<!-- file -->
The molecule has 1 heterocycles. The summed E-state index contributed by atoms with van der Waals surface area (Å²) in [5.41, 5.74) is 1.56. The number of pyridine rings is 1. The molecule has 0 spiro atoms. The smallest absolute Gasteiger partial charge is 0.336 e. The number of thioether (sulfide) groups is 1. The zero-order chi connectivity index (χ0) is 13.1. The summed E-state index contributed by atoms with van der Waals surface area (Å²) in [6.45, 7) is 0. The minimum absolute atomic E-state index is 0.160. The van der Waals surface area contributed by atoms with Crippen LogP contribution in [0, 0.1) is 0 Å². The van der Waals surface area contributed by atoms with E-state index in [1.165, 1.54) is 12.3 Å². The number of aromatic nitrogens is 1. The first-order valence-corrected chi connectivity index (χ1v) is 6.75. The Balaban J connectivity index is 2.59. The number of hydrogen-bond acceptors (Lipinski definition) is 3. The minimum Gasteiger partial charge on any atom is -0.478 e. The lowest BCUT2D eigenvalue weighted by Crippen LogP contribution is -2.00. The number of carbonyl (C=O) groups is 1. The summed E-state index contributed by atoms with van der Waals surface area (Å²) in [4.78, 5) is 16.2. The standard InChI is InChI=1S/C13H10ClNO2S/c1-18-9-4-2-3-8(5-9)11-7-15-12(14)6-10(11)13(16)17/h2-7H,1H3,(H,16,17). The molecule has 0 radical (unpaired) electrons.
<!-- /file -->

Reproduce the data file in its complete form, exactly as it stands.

The molecule has 1 heterocycles. The summed E-state index contributed by atoms with van der Waals surface area (Å²) in [5.41, 5.74) is 1.56. The number of pyridine rings is 1. The molecule has 0 spiro atoms. The smallest absolute Gasteiger partial charge is 0.336 e. The number of thioether (sulfide) groups is 1. The zero-order chi connectivity index (χ0) is 13.1. The summed E-state index contributed by atoms with van der Waals surface area (Å²) in [6.45, 7) is 0. The minimum absolute atomic E-state index is 0.160. The van der Waals surface area contributed by atoms with Crippen LogP contribution in [0, 0.1) is 0 Å². The van der Waals surface area contributed by atoms with E-state index in [1.165, 1.54) is 12.3 Å². The number of aromatic nitrogens is 1. The first-order valence-corrected chi connectivity index (χ1v) is 6.75. The Balaban J connectivity index is 2.59. The number of hydrogen-bond acceptors (Lipinski definition) is 3. The minimum Gasteiger partial charge on any atom is -0.478 e. The lowest BCUT2D eigenvalue weighted by Crippen LogP contribution is -2.00. The number of carbonyl (C=O) groups is 1. The summed E-state index contributed by atoms with van der Waals surface area (Å²) in [4.78, 5) is 16.2. The standard InChI is InChI=1S/C13H10ClNO2S/c1-18-9-4-2-3-8(5-9)11-7-15-12(14)6-10(11)13(16)17/h2-7H,1H3,(H,16,17). The molecule has 0 radical (unpaired) electrons.